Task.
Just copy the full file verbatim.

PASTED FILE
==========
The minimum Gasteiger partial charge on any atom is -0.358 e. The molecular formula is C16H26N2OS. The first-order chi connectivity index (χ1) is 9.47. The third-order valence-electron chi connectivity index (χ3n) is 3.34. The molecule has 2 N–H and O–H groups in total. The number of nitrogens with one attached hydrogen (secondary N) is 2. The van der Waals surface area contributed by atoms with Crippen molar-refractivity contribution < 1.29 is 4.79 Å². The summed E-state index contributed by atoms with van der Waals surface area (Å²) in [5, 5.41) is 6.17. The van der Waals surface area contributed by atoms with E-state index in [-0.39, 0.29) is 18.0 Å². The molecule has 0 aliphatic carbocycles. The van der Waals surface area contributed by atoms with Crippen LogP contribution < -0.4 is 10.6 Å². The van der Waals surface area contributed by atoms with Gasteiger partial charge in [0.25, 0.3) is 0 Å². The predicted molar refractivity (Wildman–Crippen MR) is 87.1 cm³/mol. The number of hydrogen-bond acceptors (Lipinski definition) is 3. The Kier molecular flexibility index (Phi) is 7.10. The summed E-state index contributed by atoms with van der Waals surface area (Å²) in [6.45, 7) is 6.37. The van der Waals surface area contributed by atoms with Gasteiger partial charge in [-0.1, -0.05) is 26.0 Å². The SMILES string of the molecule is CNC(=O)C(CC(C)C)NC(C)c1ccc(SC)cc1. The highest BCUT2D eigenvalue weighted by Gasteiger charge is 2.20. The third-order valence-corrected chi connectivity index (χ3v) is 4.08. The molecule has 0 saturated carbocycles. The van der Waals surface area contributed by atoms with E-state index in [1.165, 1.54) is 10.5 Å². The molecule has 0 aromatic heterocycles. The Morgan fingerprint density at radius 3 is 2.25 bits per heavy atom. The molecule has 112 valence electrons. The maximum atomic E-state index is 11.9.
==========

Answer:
The minimum Gasteiger partial charge on any atom is -0.358 e. The molecular formula is C16H26N2OS. The first-order chi connectivity index (χ1) is 9.47. The third-order valence-electron chi connectivity index (χ3n) is 3.34. The molecule has 2 N–H and O–H groups in total. The number of nitrogens with one attached hydrogen (secondary N) is 2. The van der Waals surface area contributed by atoms with Crippen molar-refractivity contribution < 1.29 is 4.79 Å². The summed E-state index contributed by atoms with van der Waals surface area (Å²) in [5, 5.41) is 6.17. The van der Waals surface area contributed by atoms with E-state index in [-0.39, 0.29) is 18.0 Å². The molecule has 0 aliphatic carbocycles. The van der Waals surface area contributed by atoms with Crippen LogP contribution < -0.4 is 10.6 Å². The van der Waals surface area contributed by atoms with Gasteiger partial charge in [0.25, 0.3) is 0 Å². The predicted molar refractivity (Wildman–Crippen MR) is 87.1 cm³/mol. The number of hydrogen-bond acceptors (Lipinski definition) is 3. The Kier molecular flexibility index (Phi) is 7.10. The summed E-state index contributed by atoms with van der Waals surface area (Å²) in [6.45, 7) is 6.37. The van der Waals surface area contributed by atoms with Gasteiger partial charge in [-0.1, -0.05) is 26.0 Å². The SMILES string of the molecule is CNC(=O)C(CC(C)C)NC(C)c1ccc(SC)cc1. The highest BCUT2D eigenvalue weighted by Gasteiger charge is 2.20. The third-order valence-corrected chi connectivity index (χ3v) is 4.08. The molecule has 0 saturated carbocycles. The van der Waals surface area contributed by atoms with E-state index in [1.165, 1.54) is 10.5 Å². The molecule has 0 aromatic heterocycles. The Morgan fingerprint density at radius 3 is 2.25 bits per heavy atom. The molecule has 112 valence electrons. The maximum atomic E-state index is 11.9.